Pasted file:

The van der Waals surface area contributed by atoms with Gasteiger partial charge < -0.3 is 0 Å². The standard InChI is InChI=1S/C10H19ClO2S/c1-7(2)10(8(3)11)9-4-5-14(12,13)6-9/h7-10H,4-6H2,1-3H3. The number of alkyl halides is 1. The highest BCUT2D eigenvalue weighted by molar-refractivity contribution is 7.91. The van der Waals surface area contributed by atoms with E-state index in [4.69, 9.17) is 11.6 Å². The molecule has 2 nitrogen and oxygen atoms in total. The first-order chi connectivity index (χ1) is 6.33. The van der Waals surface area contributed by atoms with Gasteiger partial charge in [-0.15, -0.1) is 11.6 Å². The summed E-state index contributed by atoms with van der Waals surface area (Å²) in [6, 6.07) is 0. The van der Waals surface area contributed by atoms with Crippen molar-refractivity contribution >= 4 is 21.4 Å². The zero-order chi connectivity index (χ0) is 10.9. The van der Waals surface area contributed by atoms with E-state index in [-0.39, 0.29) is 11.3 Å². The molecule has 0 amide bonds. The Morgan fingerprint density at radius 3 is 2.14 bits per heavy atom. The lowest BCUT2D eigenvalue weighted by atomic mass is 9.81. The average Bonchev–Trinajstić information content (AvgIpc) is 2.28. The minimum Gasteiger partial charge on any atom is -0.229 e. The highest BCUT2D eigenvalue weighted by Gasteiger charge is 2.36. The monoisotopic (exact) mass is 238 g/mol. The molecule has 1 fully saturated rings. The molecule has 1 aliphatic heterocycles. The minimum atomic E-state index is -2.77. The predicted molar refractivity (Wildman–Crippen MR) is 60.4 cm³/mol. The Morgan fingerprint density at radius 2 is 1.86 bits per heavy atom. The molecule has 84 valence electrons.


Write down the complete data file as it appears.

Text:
The van der Waals surface area contributed by atoms with Gasteiger partial charge < -0.3 is 0 Å². The standard InChI is InChI=1S/C10H19ClO2S/c1-7(2)10(8(3)11)9-4-5-14(12,13)6-9/h7-10H,4-6H2,1-3H3. The number of alkyl halides is 1. The highest BCUT2D eigenvalue weighted by molar-refractivity contribution is 7.91. The van der Waals surface area contributed by atoms with E-state index in [4.69, 9.17) is 11.6 Å². The molecule has 2 nitrogen and oxygen atoms in total. The first-order chi connectivity index (χ1) is 6.33. The van der Waals surface area contributed by atoms with Gasteiger partial charge in [-0.15, -0.1) is 11.6 Å². The summed E-state index contributed by atoms with van der Waals surface area (Å²) in [6, 6.07) is 0. The van der Waals surface area contributed by atoms with Crippen molar-refractivity contribution >= 4 is 21.4 Å². The zero-order chi connectivity index (χ0) is 10.9. The van der Waals surface area contributed by atoms with E-state index in [-0.39, 0.29) is 11.3 Å². The molecule has 0 amide bonds. The Morgan fingerprint density at radius 3 is 2.14 bits per heavy atom. The lowest BCUT2D eigenvalue weighted by atomic mass is 9.81. The average Bonchev–Trinajstić information content (AvgIpc) is 2.28. The minimum Gasteiger partial charge on any atom is -0.229 e. The highest BCUT2D eigenvalue weighted by Gasteiger charge is 2.36. The monoisotopic (exact) mass is 238 g/mol. The molecule has 1 fully saturated rings. The molecule has 1 aliphatic heterocycles. The minimum atomic E-state index is -2.77. The predicted molar refractivity (Wildman–Crippen MR) is 60.4 cm³/mol. The Morgan fingerprint density at radius 2 is 1.86 bits per heavy atom. The molecule has 84 valence electrons.